Despite the past century’s extraordinary advances in technology and scientific knowledge, today’s world is still racked by economic insecurity vast gulfs between rich and poor violent conflicts and daunting environmental problems.
What’s stopping us from building a world in which there’s less inequality and more nurturing of the individual’s potential to lead a satisfying life? Does the central role of self-interest in human nature necessitate economic arrangements that condemn us to living on a treadmill of consumerism and insecurity? Will the gap between rich and poor countries ever be bridged? These are the key questions that Brown University economist Louis Putterman’s The Good, the Bad, and the Economy addresses in surprising new ways.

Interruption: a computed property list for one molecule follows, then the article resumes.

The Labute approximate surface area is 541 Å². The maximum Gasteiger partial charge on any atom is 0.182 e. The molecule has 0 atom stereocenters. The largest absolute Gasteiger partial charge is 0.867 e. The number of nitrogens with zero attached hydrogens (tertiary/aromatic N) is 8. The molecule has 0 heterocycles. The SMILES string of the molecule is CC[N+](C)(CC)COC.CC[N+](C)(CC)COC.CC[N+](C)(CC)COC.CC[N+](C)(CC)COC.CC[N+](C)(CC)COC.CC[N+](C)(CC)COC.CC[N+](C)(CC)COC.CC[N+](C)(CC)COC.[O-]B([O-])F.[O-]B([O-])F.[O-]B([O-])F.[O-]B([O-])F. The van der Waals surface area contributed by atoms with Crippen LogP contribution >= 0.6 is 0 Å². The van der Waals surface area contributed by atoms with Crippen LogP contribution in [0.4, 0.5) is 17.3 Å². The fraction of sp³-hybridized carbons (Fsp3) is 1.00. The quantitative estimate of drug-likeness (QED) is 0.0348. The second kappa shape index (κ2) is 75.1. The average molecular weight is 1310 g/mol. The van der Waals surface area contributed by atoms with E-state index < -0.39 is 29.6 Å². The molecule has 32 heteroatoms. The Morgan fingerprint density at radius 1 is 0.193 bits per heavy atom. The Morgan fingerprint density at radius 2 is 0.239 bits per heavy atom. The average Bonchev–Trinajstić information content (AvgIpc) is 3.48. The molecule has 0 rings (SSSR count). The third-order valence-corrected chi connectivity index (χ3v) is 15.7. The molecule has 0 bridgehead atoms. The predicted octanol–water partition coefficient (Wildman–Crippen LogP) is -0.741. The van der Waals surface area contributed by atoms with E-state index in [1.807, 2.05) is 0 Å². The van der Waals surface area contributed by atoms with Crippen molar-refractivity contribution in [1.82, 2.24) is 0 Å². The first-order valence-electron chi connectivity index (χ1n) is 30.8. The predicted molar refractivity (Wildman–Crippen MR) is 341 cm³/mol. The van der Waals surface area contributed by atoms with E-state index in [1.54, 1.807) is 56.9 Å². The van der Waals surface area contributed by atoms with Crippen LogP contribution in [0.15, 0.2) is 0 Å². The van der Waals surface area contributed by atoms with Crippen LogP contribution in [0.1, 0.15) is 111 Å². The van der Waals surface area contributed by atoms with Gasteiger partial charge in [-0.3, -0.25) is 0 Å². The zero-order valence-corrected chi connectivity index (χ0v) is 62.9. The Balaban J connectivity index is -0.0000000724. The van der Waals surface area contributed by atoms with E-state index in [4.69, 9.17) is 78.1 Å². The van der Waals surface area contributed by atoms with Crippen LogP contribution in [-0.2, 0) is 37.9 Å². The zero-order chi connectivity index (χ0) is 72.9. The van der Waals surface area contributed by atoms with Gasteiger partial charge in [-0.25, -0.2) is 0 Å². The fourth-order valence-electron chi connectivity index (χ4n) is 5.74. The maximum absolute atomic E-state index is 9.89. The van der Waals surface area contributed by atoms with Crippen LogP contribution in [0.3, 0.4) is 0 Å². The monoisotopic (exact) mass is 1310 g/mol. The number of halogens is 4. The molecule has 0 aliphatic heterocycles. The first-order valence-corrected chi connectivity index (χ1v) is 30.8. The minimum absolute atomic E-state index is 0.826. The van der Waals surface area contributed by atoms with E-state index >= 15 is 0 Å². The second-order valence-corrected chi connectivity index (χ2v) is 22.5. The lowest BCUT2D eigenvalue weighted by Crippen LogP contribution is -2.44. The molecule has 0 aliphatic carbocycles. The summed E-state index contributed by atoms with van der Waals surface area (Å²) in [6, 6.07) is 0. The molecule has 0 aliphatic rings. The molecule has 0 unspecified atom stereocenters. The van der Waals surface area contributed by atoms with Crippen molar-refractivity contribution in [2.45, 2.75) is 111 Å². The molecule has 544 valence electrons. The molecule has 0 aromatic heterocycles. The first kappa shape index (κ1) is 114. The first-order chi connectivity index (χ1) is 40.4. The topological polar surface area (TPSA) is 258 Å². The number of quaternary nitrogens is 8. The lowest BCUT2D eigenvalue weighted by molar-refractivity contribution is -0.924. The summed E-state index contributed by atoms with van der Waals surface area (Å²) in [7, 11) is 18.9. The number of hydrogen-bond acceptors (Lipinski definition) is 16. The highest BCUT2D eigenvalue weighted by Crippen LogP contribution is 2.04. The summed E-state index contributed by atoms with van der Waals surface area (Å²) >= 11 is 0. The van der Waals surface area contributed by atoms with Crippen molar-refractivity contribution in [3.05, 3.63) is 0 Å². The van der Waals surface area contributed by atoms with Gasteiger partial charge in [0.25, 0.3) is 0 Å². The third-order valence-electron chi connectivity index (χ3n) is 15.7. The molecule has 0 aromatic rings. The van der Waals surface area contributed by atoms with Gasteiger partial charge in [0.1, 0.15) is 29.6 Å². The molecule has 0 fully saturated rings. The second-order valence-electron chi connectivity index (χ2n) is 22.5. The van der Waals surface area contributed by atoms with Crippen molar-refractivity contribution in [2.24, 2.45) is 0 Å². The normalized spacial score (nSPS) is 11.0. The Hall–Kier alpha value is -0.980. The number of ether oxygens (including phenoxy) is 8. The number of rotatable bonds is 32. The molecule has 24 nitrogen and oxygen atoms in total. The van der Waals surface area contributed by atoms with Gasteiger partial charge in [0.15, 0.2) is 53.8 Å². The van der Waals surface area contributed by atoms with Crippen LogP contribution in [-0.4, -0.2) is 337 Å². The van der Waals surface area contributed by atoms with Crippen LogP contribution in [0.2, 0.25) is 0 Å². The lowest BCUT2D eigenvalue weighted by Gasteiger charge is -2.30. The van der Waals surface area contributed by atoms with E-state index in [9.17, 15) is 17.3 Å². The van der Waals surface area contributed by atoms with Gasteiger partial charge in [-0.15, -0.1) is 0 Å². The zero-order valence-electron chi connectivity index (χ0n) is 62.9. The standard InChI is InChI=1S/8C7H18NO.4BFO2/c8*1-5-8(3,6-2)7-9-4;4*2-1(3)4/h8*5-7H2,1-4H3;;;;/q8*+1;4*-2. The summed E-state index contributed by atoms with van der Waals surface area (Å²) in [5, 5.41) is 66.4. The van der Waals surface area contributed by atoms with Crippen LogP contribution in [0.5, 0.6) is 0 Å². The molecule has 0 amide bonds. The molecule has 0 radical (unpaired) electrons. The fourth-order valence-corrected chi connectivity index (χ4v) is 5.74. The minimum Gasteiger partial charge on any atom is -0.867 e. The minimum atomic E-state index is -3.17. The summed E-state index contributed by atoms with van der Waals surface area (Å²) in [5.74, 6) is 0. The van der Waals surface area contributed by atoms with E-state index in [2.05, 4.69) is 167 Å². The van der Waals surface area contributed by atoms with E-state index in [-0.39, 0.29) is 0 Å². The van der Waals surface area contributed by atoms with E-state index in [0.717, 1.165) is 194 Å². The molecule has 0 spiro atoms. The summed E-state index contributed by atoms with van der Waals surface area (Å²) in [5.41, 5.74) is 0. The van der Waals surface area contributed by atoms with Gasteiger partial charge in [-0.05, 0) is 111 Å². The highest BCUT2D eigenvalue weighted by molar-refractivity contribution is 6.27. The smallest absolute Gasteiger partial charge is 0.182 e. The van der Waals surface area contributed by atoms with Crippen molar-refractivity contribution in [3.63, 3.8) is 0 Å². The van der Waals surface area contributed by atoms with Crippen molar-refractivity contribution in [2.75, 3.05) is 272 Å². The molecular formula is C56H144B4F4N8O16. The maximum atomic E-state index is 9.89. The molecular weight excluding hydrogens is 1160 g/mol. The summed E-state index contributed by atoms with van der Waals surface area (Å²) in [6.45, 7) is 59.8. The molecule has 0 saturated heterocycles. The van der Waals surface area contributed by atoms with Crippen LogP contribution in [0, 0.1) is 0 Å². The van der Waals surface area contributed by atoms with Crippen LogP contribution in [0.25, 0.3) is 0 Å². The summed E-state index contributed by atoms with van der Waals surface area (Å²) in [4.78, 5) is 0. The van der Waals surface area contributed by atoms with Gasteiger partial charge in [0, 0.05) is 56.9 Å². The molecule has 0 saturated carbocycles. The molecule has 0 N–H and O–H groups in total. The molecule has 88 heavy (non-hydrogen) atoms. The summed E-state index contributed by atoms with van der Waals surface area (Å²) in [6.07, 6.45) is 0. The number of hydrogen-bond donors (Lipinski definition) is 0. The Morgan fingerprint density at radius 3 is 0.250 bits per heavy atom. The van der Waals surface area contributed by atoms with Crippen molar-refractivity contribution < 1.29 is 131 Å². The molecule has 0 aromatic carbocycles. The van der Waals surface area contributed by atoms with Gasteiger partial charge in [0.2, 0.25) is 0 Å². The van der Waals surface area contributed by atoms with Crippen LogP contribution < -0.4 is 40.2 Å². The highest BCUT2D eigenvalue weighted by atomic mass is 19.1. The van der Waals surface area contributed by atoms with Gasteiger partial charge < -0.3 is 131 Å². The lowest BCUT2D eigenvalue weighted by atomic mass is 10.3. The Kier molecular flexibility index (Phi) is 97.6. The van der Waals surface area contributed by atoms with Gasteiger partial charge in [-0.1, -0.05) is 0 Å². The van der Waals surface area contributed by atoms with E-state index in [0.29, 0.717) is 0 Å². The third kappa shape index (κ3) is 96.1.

“…[D]istinguished economist Louis Putterman combines clear writing delicious anecdotes and masses of evidence to answer [the] biggest questions facing our world.”--Jared Diamond Professor of Geography UCLA Pulitzer-Prize-winning author of Guns Germs and Steel and Collapse
“The Good, The Bad, and The Economy is a case of the right question by the right author. Read it.”--Samuel Bowles Santa Fe Institute co-author of A Cooperative Species: Human Reciprocity and its Evolution
“Some of the most interesting but puzzling questions facing us today have been addressed in this excellent and accessible book. I strongly recommend this book.”--Elinor Ostrom School of Human Evolution & Social Change Arizona State University and Indiana University Co-winner of the 2009 Nobel Memorial Prize in Economic Science.
“Louis Putterman offers an excellent well-written justification for an economics that takes the basic needs of our species into account.”--Frans de Waal Professor of Primate Behavior Emory University author of The Age of Empathy and Our Inner Ape.